(Bloomberg) -- Vanguard Group is adopting a hybrid work model for the majority of its staff, making it the latest company to rethink the primacy of offices in the aftermath of the pandemic.
The world’s second-biggest asset manager plans to allow many employees to work remotely on Mondays and Fridays. With a staff of 17,300, Vanguard’s move represents a middle ground that other financial firms are seeking.
“The pandemic has affected so many aspects of our lives, and how we work is one of them,” the company said in an emailed statement. “Vanguard will pursue a working model that will blend increased flexibility with the known benefits of in-person collaboration.”
As Covid-19 vaccines become more readily available and cities reopen, U.S. companies are grappling with whether to bring employees back to offices full-time or embrace remote arrangements for the long haul.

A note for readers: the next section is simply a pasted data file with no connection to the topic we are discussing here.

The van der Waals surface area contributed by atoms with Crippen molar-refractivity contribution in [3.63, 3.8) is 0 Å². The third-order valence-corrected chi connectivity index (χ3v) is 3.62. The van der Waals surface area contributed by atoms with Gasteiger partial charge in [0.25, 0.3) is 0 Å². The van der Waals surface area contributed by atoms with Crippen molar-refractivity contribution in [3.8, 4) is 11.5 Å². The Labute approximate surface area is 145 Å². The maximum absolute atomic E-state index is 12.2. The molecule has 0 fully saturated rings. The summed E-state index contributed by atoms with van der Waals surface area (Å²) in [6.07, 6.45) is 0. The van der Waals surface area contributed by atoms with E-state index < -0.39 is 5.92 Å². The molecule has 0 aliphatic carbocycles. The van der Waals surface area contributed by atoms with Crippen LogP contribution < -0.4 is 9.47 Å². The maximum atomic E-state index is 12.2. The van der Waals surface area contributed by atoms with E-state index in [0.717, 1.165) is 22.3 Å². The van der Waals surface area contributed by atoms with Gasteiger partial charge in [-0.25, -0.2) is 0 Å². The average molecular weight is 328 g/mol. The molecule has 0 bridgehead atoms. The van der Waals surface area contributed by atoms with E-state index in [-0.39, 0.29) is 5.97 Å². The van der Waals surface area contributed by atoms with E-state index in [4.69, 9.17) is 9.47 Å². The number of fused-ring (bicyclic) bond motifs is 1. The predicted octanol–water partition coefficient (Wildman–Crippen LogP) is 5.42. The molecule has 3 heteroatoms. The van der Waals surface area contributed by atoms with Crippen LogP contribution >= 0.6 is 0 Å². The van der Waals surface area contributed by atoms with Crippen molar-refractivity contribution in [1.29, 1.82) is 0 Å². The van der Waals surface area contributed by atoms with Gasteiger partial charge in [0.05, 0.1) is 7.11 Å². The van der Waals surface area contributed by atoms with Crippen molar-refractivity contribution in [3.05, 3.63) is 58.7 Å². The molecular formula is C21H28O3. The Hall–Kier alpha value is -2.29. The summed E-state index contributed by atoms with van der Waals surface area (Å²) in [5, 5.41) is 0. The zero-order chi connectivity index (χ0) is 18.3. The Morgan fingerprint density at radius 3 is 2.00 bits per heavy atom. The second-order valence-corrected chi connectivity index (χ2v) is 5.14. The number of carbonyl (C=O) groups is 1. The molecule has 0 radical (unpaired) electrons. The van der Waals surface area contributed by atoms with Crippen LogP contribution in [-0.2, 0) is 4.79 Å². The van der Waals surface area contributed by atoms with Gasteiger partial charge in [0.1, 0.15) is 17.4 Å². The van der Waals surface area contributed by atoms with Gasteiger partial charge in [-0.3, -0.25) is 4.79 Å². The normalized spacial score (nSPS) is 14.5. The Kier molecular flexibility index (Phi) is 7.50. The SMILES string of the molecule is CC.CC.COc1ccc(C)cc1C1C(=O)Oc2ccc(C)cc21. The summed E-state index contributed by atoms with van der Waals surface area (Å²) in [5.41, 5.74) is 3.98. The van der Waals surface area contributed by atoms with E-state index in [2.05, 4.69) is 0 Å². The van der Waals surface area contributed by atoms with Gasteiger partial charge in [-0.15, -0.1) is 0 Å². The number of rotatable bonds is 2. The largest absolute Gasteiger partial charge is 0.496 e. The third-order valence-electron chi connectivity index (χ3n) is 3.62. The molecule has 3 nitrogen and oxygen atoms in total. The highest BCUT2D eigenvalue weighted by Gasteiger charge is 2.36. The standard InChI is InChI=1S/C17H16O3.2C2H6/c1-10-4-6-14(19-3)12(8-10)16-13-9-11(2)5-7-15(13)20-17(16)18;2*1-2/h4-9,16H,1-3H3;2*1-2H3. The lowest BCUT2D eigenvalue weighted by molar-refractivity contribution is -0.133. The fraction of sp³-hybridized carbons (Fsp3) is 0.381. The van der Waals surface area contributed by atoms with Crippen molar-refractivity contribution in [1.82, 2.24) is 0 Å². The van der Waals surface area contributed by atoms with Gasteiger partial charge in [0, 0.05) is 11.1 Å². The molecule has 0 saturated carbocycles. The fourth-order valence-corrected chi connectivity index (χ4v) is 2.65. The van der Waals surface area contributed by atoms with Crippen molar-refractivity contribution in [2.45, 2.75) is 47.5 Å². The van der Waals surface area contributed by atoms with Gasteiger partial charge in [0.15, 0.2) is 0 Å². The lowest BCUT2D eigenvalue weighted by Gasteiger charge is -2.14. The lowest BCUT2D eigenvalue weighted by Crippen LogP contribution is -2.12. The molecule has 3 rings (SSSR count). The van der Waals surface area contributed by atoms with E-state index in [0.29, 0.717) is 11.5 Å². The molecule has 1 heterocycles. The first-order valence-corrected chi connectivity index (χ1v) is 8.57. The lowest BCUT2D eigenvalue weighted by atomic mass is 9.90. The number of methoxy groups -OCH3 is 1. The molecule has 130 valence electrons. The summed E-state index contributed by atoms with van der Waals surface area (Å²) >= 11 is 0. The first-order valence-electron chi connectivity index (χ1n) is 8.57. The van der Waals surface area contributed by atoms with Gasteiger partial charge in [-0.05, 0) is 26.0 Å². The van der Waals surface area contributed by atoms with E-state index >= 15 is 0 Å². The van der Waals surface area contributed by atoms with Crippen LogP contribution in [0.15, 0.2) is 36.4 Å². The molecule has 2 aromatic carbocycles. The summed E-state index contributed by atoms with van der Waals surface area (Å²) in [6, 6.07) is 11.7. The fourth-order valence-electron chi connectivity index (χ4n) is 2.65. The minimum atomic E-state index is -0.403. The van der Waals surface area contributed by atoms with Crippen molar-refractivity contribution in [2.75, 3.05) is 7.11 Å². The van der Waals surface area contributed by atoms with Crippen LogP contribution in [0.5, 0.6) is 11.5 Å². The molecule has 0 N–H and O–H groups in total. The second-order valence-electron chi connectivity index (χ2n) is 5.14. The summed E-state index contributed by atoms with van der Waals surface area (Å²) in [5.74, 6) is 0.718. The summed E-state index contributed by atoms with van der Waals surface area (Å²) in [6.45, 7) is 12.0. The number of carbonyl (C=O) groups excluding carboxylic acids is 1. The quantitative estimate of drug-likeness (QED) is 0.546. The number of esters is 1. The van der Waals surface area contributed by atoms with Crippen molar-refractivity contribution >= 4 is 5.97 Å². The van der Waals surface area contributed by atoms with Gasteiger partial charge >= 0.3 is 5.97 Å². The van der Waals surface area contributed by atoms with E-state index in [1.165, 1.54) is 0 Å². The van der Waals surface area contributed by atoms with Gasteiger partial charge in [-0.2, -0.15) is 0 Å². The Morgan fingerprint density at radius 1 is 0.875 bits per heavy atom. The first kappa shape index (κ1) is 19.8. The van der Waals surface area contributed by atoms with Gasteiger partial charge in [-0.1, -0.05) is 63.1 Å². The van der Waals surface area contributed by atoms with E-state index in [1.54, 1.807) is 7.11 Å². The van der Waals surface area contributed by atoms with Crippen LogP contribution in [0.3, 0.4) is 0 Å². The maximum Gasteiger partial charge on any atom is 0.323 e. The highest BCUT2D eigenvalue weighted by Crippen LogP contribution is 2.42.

Vanguard, based in Valley Forge, Pennsylvania, joins money managers Two Sigma Investments and Bridgewater Associates in planning to allow employees to continue to work remotely at least part-time.
Read more: Goldman Readies Its U.S. Workforce for Return to Offices in June
Some Wall Street firms have been increasingly outspoken about the urgency of bringing workers back to their desks. Goldman Sachs Group Inc. has devised a plan to bring U.S. staff back to the office by mid-June, Bloomberg reported earlier Tuesday. JPMorgan Chase & Co. said last week that employees are expected to come in on a rotating basis by early July.
Read more: Bank Bosses Want a Return to Office. Underlings Aren’t So Sure
Investment manager T. Rowe Price Group Inc. will bring U.S. workers back to offices on Sept. 13, with “a commitment to additional workplace flexibility,” Chief Executive Officer Bill Stromberg said in an interview Thursday.
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